Saturday, August 21, 2010

Birthmarked by Caragh M. O'Brien

We were intrigued by the premise of this book, and had to order it:
"In the future, in a world baked dry by the harsh sun, there are those who live inside the wall and those, like sixteen-year-old midwife Gaia Stone, who live outside. Gaia has always believed it is her duty, with her mother, to hand over a small quota of babies to the Enclave. But when Gaia's mother and father are arrested by the very people they so dutifully serve, Gaia is forced to question everything she has been taught to believe. Gaia's choice is now simple: enter the world of the Enclave to rescue her parents, or die trying."
In some ways, the book is very satisfying. Gaia is a stong character with realistic emotions, brave but fallible. The plot works in that things don't always go according to plan, and of course the whole premise is something we haven't seen recently - somewhat reminiscent of The Handmaid's Tale which is definitely not a YA book, or perhaps The Giver.

Unfortunately, there were also many areas we were dissatisfied with. Let's take the premise to begin with. Turtles aren't particularly close to their offspring. We pretty much lay the eggs and leave them to their own devices. From what we understand of humans, however, they are incredibly attached to their hatchlings, even before they emerge from the egg - er, womb. In books like The Handmaid's Tale, the women who are forced to give up their babies are under the control of a government much more suppressive than that in Birthmarked. In The Giver, they are all under the influence of drugs that suppress strong emotions. Even in American human history, when slaves were constantly forced to give up their children, we have never seen an account of that being done willingly.

The only reason we are given is that parents believed their children would have a better life. While mothers in desperate situations, like the recent floods in Pakistan, may try to give their babies to foreigners to save their lives, Birthmarked has families who are poor but not starving actually putting their children through competitions to see who will get selected! That just doesn't seem at all plausible to us.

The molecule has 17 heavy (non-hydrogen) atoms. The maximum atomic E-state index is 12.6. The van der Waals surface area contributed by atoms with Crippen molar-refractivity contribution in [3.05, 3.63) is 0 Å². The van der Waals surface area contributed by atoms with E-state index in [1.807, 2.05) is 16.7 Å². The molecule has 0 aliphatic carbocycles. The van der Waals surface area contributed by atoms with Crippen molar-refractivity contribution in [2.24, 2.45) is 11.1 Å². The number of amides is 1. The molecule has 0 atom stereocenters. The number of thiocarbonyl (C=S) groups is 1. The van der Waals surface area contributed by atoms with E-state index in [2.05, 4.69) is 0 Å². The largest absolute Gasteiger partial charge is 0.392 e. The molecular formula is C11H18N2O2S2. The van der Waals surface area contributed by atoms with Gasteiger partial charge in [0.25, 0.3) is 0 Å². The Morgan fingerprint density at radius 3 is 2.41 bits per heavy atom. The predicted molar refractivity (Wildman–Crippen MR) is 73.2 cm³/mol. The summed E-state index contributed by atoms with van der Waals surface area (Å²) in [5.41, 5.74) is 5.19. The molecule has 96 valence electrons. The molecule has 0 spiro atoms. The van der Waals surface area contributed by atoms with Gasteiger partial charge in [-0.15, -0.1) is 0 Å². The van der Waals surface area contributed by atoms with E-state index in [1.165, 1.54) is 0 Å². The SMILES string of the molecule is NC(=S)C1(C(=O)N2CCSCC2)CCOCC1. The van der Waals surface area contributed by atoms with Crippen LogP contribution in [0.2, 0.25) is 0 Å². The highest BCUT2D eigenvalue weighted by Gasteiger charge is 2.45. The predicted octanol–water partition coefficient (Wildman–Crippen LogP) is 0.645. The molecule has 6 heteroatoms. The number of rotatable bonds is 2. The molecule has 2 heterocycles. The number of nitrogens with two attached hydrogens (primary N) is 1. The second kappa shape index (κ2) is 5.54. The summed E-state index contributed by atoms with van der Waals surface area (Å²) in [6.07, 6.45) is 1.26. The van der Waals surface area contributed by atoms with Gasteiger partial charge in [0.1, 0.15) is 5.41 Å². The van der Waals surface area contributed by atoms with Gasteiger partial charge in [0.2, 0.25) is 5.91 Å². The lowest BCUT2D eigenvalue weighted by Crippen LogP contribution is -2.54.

Children who are selected for "advancement" and taken in to the Enclave are, at the age of 13, given the opportunity to be "unadvanced", and return to life outside the walls. Nobody ever makes that choice.

Really? Nobody? There are entire web sites and businesses devoted to helping adoptees find their birth parents. Many adoptees, regardless of how wonderful their life is, want desperately to know about that part of themselves. But nobody in the Enclave does? Again, hard to believe. There is also the fact that the Enclave wants only 'perfect' babies. What if an advanced child shows problems later in life? Wouldn't some be encouraged or even forced to be unadvanced?

Of course, if anyone ever did choose to be unadvanced, they couldn't be sent back to their own family or even their own district, because the Enclave doesn't keep records of where they came from. The babies are taken in order to improve the gene pool, but they don't keep records to make sure they aren't related? That sure seems counterproductive. Then at the beginning of the book we are told DNA testing shows two people may be siblings, but later they aren't able to see if others are related. Huh?

That brings us to one of our biggest beefs with the editors. We'll be honest, we aren't good at noticing things. One of the employees here changed her hair color, and we didn't notice for a full week. Other people will point out inaccuracies in a book we have read, and we have to go back and reread to see what they are talking about. So, if we notice something, it is pretty glaring.

In Birthmarked, one of the main characters, the Protectorat's estranged, adopted son, is shocked on page 149 to learn that he is from outside the wall. That seemed a bit strange right away, because there was supposed to be such openness about it. Wait, didn't everyone know he was advanced on page 145? Are we supposed to think it was kept a secret from him? Except then he talks about trying to search for his birth parents before he turned 13, when he would have to decide if he wanted to be unadvanced. In fact, every year a list comes out with the names of all the 13-year-olds who were advanced as babies.

Okay, it feels like all we have done is trash the book, when we really did enjoy reading it. We do plan to order and read the sequel (it is obvious there will be one), and hope there is a little more consistency, as well as some more character development, in the next. Those who aren't bothered by little details like accuracy, and who have a strong ability to suspend disbelief, will enjoy the story. It certainly isn't slow at any point, and gives the reader a lot to think about. Overall, we'll have to give it a

2.5 out of 5.

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